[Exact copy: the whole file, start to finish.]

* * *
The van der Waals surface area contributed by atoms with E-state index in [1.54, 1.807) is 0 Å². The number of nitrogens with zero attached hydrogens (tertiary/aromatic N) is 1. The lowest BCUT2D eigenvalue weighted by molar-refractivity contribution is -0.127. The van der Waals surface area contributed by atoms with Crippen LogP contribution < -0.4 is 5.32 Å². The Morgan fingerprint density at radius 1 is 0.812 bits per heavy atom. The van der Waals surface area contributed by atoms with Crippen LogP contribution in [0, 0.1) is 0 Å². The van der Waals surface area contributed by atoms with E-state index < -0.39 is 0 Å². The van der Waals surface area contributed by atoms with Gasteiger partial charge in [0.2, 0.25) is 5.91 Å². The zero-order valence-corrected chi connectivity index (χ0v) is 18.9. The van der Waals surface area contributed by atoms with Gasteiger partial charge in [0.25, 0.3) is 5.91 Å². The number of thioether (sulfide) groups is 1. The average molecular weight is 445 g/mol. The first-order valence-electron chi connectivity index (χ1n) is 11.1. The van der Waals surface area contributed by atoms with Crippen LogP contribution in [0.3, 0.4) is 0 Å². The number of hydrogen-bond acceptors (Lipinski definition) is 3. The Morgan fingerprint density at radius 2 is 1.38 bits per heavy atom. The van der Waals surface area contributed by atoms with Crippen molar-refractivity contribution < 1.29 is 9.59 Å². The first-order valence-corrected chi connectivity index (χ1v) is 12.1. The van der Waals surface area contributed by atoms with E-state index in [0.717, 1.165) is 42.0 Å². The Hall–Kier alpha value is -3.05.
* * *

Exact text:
The van der Waals surface area contributed by atoms with E-state index in [1.54, 1.807) is 0 Å². The number of nitrogens with zero attached hydrogens (tertiary/aromatic N) is 1. The lowest BCUT2D eigenvalue weighted by molar-refractivity contribution is -0.127. The van der Waals surface area contributed by atoms with Crippen LogP contribution < -0.4 is 5.32 Å². The Morgan fingerprint density at radius 1 is 0.812 bits per heavy atom. The van der Waals surface area contributed by atoms with Crippen LogP contribution in [0, 0.1) is 0 Å². The van der Waals surface area contributed by atoms with E-state index < -0.39 is 0 Å². The van der Waals surface area contributed by atoms with Gasteiger partial charge in [0.2, 0.25) is 5.91 Å². The zero-order valence-corrected chi connectivity index (χ0v) is 18.9. The van der Waals surface area contributed by atoms with Gasteiger partial charge in [0.25, 0.3) is 5.91 Å². The number of thioether (sulfide) groups is 1. The average molecular weight is 445 g/mol. The first-order valence-electron chi connectivity index (χ1n) is 11.1. The van der Waals surface area contributed by atoms with Crippen LogP contribution in [0.3, 0.4) is 0 Å². The number of hydrogen-bond acceptors (Lipinski definition) is 3. The Morgan fingerprint density at radius 2 is 1.38 bits per heavy atom. The van der Waals surface area contributed by atoms with Crippen molar-refractivity contribution < 1.29 is 9.59 Å². The first-order valence-corrected chi connectivity index (χ1v) is 12.1. The van der Waals surface area contributed by atoms with E-state index in [0.717, 1.165) is 42.0 Å². The Hall–Kier alpha value is -3.05.